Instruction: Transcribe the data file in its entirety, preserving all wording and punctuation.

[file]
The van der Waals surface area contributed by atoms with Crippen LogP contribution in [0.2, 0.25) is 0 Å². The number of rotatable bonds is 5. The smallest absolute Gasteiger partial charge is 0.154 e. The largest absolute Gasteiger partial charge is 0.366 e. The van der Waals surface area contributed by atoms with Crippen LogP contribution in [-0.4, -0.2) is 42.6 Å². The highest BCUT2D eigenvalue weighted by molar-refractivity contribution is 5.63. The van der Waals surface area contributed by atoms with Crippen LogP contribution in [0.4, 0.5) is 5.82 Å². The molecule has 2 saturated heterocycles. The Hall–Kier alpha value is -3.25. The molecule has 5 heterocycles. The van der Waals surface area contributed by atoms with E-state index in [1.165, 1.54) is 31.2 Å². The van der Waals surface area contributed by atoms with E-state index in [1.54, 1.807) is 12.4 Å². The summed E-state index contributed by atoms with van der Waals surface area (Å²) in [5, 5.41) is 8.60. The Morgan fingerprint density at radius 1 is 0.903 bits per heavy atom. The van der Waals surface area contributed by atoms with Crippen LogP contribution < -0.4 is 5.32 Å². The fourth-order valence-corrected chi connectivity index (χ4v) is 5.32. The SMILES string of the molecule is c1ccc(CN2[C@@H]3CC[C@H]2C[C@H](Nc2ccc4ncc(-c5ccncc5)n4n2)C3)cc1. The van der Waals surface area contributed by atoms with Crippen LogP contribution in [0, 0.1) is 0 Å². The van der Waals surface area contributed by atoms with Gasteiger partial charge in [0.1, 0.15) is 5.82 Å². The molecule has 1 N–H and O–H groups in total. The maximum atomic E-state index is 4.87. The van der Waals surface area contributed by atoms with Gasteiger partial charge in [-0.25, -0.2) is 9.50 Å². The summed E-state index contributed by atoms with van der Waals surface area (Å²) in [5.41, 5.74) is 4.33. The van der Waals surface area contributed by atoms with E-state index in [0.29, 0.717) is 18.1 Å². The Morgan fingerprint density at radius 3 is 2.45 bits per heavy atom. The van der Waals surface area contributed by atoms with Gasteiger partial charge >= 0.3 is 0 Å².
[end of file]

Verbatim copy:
The van der Waals surface area contributed by atoms with Crippen LogP contribution in [0.2, 0.25) is 0 Å². The number of rotatable bonds is 5. The smallest absolute Gasteiger partial charge is 0.154 e. The largest absolute Gasteiger partial charge is 0.366 e. The van der Waals surface area contributed by atoms with Crippen LogP contribution in [-0.4, -0.2) is 42.6 Å². The highest BCUT2D eigenvalue weighted by molar-refractivity contribution is 5.63. The van der Waals surface area contributed by atoms with Crippen LogP contribution in [0.4, 0.5) is 5.82 Å². The molecule has 2 saturated heterocycles. The Hall–Kier alpha value is -3.25. The molecule has 5 heterocycles. The van der Waals surface area contributed by atoms with E-state index in [1.165, 1.54) is 31.2 Å². The van der Waals surface area contributed by atoms with E-state index in [1.54, 1.807) is 12.4 Å². The summed E-state index contributed by atoms with van der Waals surface area (Å²) in [5, 5.41) is 8.60. The Morgan fingerprint density at radius 1 is 0.903 bits per heavy atom. The van der Waals surface area contributed by atoms with Crippen LogP contribution < -0.4 is 5.32 Å². The fourth-order valence-corrected chi connectivity index (χ4v) is 5.32. The SMILES string of the molecule is c1ccc(CN2[C@@H]3CC[C@H]2C[C@H](Nc2ccc4ncc(-c5ccncc5)n4n2)C3)cc1. The van der Waals surface area contributed by atoms with Crippen LogP contribution in [0, 0.1) is 0 Å². The van der Waals surface area contributed by atoms with Gasteiger partial charge in [0.1, 0.15) is 5.82 Å². The molecule has 1 N–H and O–H groups in total. The maximum atomic E-state index is 4.87. The van der Waals surface area contributed by atoms with Gasteiger partial charge in [-0.25, -0.2) is 9.50 Å². The summed E-state index contributed by atoms with van der Waals surface area (Å²) in [5.41, 5.74) is 4.33. The van der Waals surface area contributed by atoms with E-state index in [0.29, 0.717) is 18.1 Å². The Morgan fingerprint density at radius 3 is 2.45 bits per heavy atom. The van der Waals surface area contributed by atoms with Gasteiger partial charge >= 0.3 is 0 Å².